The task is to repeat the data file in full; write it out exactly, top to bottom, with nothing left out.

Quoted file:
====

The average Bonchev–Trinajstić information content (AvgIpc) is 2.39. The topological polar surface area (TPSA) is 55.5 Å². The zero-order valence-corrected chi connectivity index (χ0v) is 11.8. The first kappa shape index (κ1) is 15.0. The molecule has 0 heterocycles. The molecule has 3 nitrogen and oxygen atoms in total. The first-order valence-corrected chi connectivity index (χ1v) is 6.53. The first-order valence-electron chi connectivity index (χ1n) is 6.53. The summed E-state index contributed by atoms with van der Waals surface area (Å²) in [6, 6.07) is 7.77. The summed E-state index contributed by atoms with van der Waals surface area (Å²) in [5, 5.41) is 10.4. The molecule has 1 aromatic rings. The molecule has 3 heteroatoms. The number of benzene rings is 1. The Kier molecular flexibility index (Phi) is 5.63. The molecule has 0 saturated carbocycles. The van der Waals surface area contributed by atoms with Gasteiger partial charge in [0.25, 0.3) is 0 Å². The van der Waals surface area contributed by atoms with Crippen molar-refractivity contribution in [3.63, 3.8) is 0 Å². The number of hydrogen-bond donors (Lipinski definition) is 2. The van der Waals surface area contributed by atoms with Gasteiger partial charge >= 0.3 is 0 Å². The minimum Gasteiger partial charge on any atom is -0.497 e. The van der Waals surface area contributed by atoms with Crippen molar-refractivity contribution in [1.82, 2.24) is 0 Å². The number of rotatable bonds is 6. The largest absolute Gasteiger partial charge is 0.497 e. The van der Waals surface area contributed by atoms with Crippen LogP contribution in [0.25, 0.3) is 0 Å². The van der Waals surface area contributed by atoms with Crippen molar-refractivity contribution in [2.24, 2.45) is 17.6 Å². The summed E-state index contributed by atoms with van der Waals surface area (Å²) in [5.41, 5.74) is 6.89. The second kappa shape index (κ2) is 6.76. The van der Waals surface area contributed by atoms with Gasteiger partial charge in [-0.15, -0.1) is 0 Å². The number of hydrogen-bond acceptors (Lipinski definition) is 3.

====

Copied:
The average Bonchev–Trinajstić information content (AvgIpc) is 2.39. The topological polar surface area (TPSA) is 55.5 Å². The zero-order valence-corrected chi connectivity index (χ0v) is 11.8. The first kappa shape index (κ1) is 15.0. The molecule has 0 heterocycles. The molecule has 3 nitrogen and oxygen atoms in total. The first-order valence-corrected chi connectivity index (χ1v) is 6.53. The first-order valence-electron chi connectivity index (χ1n) is 6.53. The summed E-state index contributed by atoms with van der Waals surface area (Å²) in [6, 6.07) is 7.77. The summed E-state index contributed by atoms with van der Waals surface area (Å²) in [5, 5.41) is 10.4. The molecule has 1 aromatic rings. The molecule has 3 heteroatoms. The number of benzene rings is 1. The Kier molecular flexibility index (Phi) is 5.63. The molecule has 0 saturated carbocycles. The van der Waals surface area contributed by atoms with Gasteiger partial charge in [0.25, 0.3) is 0 Å². The van der Waals surface area contributed by atoms with Crippen molar-refractivity contribution in [3.63, 3.8) is 0 Å². The number of hydrogen-bond donors (Lipinski definition) is 2. The van der Waals surface area contributed by atoms with Gasteiger partial charge >= 0.3 is 0 Å². The minimum Gasteiger partial charge on any atom is -0.497 e. The van der Waals surface area contributed by atoms with Crippen molar-refractivity contribution in [1.82, 2.24) is 0 Å². The number of rotatable bonds is 6. The largest absolute Gasteiger partial charge is 0.497 e. The van der Waals surface area contributed by atoms with Crippen LogP contribution in [0.25, 0.3) is 0 Å². The van der Waals surface area contributed by atoms with Crippen molar-refractivity contribution in [2.24, 2.45) is 17.6 Å². The summed E-state index contributed by atoms with van der Waals surface area (Å²) in [5.41, 5.74) is 6.89. The second kappa shape index (κ2) is 6.76. The van der Waals surface area contributed by atoms with Gasteiger partial charge in [-0.15, -0.1) is 0 Å². The number of hydrogen-bond acceptors (Lipinski definition) is 3.